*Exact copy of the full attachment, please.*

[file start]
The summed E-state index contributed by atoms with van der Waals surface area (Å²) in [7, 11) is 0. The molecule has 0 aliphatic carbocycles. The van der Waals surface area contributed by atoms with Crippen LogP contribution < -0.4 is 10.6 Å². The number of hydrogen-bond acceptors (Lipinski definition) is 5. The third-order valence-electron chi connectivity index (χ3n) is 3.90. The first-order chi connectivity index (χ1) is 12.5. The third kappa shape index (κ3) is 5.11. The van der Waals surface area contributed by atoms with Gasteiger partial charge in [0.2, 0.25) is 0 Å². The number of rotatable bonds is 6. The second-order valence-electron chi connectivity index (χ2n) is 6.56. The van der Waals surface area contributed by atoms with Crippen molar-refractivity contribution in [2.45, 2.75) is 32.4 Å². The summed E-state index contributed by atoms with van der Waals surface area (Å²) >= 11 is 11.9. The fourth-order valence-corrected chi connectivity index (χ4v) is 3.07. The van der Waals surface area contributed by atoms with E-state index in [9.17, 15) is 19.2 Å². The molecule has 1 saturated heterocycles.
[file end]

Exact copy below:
The summed E-state index contributed by atoms with van der Waals surface area (Å²) in [7, 11) is 0. The molecule has 0 aliphatic carbocycles. The van der Waals surface area contributed by atoms with Crippen LogP contribution < -0.4 is 10.6 Å². The number of hydrogen-bond acceptors (Lipinski definition) is 5. The third-order valence-electron chi connectivity index (χ3n) is 3.90. The first-order chi connectivity index (χ1) is 12.5. The third kappa shape index (κ3) is 5.11. The van der Waals surface area contributed by atoms with Gasteiger partial charge in [0.2, 0.25) is 0 Å². The number of rotatable bonds is 6. The second-order valence-electron chi connectivity index (χ2n) is 6.56. The van der Waals surface area contributed by atoms with Crippen molar-refractivity contribution in [2.45, 2.75) is 32.4 Å². The summed E-state index contributed by atoms with van der Waals surface area (Å²) >= 11 is 11.9. The fourth-order valence-corrected chi connectivity index (χ4v) is 3.07. The van der Waals surface area contributed by atoms with E-state index in [9.17, 15) is 19.2 Å². The molecule has 1 saturated heterocycles.